Join Richard Harrington for an in-depth discussion in this video Improving saturation and vibrance, part of Editing GoPro HERO Photos and Videos with Lightroom and Photoshop.
- Because the GoPro footage and stills are heavily compressed, it's easy to lose a lot of color information. I find that adding this backing in post really helps the shot out. Here we have some footage from our motorcycle course on lynda.com. And I love the point of view, but the color just doesn't really match the muddy, rich tones that were there. Let's start by getting an auto white balance. It's not bad.
And I'll do auto tone. That put a lot of contrast in and really opened things up. I'll just make it a tad brighter. And recover the whites just a little bit. Not too bad. What's now needed is the boosting of color. For this, we could take advantage of vibrance. As I add that back in, the shot looks a lot richer. That really enhanced the color, but it's pretty limited what you can do inside of Lightroom.
Lightroom only lets you apply quick develop settings. If you wanna take more control, let's jump into Photoshop for a second. I'm gonna take those same shots and open them up in Photoshop. Here we have an aerial shot. Let's start by quickly fixing the curves, and I'll just do an auto curves for now. Not bad, but the color is a bit off so I'll option click on the word auto and tell it to do monochromatic constrast and snap the mid-tones.
Not too bad. And as we make the adjustments to the image, it looks better, but the color is washed out. I prefer the vibrance adjustment layer. This lets you roll in all the colors, using the saturation slider, or be a bit more selective with vibrance, which has a tendency to push the blues and greens more than it does the reds. That's looking a lot better. If we compare the before to the after, a lot of information's come back.
Let's try that on two more shots. There's that boot cam. We'll do a levels adjustment like you learned about earlier. Opening up the mid-tones, pulling in the blacks, and lowering the output value of the white. The exposure's better, but the color looks washed out. Toss on vibrance, and boost the vibrance and saturation, and it really starts to come back to life. Remember, these are very quick, so you could play the video back in real time and watch your shot.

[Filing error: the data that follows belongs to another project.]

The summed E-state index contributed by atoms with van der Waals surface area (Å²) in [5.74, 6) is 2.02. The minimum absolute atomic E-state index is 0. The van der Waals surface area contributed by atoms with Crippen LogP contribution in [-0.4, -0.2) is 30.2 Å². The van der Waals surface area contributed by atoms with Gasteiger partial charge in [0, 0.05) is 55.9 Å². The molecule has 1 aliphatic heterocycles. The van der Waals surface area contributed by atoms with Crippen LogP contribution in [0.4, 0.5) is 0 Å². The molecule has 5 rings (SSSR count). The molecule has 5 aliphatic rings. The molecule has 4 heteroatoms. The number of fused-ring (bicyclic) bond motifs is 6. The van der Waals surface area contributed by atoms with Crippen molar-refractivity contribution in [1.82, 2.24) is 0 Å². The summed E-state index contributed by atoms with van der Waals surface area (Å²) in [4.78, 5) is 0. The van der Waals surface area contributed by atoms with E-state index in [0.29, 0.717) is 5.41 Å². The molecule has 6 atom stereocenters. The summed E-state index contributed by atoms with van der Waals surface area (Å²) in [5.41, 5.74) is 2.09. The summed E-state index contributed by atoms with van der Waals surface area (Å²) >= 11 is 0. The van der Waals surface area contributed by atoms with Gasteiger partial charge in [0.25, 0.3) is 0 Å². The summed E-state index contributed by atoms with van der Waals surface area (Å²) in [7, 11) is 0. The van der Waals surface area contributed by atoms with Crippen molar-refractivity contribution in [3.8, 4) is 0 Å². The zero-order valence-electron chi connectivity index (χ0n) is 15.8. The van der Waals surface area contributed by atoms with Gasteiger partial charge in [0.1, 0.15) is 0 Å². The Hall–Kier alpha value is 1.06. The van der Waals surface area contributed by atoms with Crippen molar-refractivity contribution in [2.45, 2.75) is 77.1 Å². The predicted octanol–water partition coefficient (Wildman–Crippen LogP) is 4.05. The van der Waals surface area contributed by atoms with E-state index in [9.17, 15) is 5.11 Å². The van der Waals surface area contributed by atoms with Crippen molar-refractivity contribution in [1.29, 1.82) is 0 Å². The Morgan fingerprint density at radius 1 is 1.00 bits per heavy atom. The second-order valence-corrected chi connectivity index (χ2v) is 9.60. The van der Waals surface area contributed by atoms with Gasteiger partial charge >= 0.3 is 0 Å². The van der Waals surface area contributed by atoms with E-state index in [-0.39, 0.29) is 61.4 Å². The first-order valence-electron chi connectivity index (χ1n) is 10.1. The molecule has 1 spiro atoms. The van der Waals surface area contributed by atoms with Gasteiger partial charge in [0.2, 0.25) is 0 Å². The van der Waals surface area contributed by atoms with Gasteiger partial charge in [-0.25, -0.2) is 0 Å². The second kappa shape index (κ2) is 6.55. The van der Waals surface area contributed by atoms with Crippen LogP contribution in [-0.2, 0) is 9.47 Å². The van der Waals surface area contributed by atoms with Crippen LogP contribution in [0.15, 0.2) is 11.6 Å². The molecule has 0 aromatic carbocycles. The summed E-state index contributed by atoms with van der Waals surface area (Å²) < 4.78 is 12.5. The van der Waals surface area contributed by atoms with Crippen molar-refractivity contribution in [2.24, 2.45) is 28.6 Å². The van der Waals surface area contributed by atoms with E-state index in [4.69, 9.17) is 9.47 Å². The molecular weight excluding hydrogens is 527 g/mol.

Always fix the exposure first. Take advantage of tools like the on-image tool if you need to make a targeted adjustment. And then fill in the color afterwards. Vibrance first, followed by a little bit of saturation. And that will bring back a lot of that detail that was missing. Remember, if you're not happy with the white balance you can always take the white balance eyedropper and attempt to fix it.
In that case, simply white balancing on the front of the bike really popped the whites. I'm very happy with that curves adjustment now, it looks a lot better. And the vibrance adjustment just fills in a bunch of the missing details. We've got the rich, fiery tones back in his uniform, the dirt looks much more intense, and the sky is absolutely essential. That's a much better looking shot. Always tackle the exposure, and then know that if you've brightened up the shot, you're gonna need to boost the color to round it back off.
If you're for some reason darkening a shot, which is not that likely on a GoPro, well, then you may need to back off on the saturation. Remember, it's an inverse relationship. Brightness goes up, saturation goes down. Darkness goes down, you pull the exposure down, the saturation is gonna go up. As long as you keep that in mind, it's a very easy order to fix. Tackle the exposure first, then go after the color.
Author Rich Harrington starts with the basics: importing and organizing photos, correcting distortion, adjusting color and exposure, and getting ready for print. He then moves on to working with video: developing color and exposure with adjustment layers and presets, and then rendering out the adjustments for editing in another application. He wraps things up with a short, fun tutorial on assembling a time-lapse sequence. Start watching and learn the skills you need to get the best-looking footage from the GoPro and other action cameras.
- Importing and organizing stills and video
- Correcting lens distortion
- Repairing color, contrast, and compression artifacts
- Improving exposure
- Boosting saturation and vibrance
- Sharpening and cropping
- Assembling panoramas
- Merging HDR images
- Building time-lapse sequences